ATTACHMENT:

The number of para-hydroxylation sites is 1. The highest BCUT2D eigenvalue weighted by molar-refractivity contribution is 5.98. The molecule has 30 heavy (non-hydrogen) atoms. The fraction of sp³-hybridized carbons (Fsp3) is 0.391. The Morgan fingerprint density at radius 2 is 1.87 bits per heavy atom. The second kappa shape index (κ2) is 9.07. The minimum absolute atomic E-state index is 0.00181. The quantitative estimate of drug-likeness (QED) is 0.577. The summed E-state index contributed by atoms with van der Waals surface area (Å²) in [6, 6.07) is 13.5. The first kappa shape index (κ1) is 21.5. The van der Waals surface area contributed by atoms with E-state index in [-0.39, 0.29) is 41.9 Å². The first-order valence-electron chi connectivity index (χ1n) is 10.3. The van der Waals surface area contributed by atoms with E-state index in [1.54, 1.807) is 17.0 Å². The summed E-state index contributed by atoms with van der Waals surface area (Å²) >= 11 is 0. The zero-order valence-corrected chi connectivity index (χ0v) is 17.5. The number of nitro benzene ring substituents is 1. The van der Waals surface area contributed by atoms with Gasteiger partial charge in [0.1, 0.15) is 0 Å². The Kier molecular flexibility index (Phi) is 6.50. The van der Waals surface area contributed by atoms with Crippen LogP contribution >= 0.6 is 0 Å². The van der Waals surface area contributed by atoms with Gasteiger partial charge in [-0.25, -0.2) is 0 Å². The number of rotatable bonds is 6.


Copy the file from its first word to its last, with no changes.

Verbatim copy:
The number of para-hydroxylation sites is 1. The highest BCUT2D eigenvalue weighted by molar-refractivity contribution is 5.98. The molecule has 30 heavy (non-hydrogen) atoms. The fraction of sp³-hybridized carbons (Fsp3) is 0.391. The Morgan fingerprint density at radius 2 is 1.87 bits per heavy atom. The second kappa shape index (κ2) is 9.07. The minimum absolute atomic E-state index is 0.00181. The quantitative estimate of drug-likeness (QED) is 0.577. The summed E-state index contributed by atoms with van der Waals surface area (Å²) in [6, 6.07) is 13.5. The first kappa shape index (κ1) is 21.5. The van der Waals surface area contributed by atoms with E-state index in [-0.39, 0.29) is 41.9 Å². The first-order valence-electron chi connectivity index (χ1n) is 10.3. The van der Waals surface area contributed by atoms with E-state index in [1.54, 1.807) is 17.0 Å². The summed E-state index contributed by atoms with van der Waals surface area (Å²) >= 11 is 0. The zero-order valence-corrected chi connectivity index (χ0v) is 17.5. The number of nitro benzene ring substituents is 1. The van der Waals surface area contributed by atoms with Gasteiger partial charge in [0.1, 0.15) is 0 Å². The Kier molecular flexibility index (Phi) is 6.50. The van der Waals surface area contributed by atoms with Crippen LogP contribution >= 0.6 is 0 Å². The van der Waals surface area contributed by atoms with Gasteiger partial charge in [-0.25, -0.2) is 0 Å². The number of rotatable bonds is 6.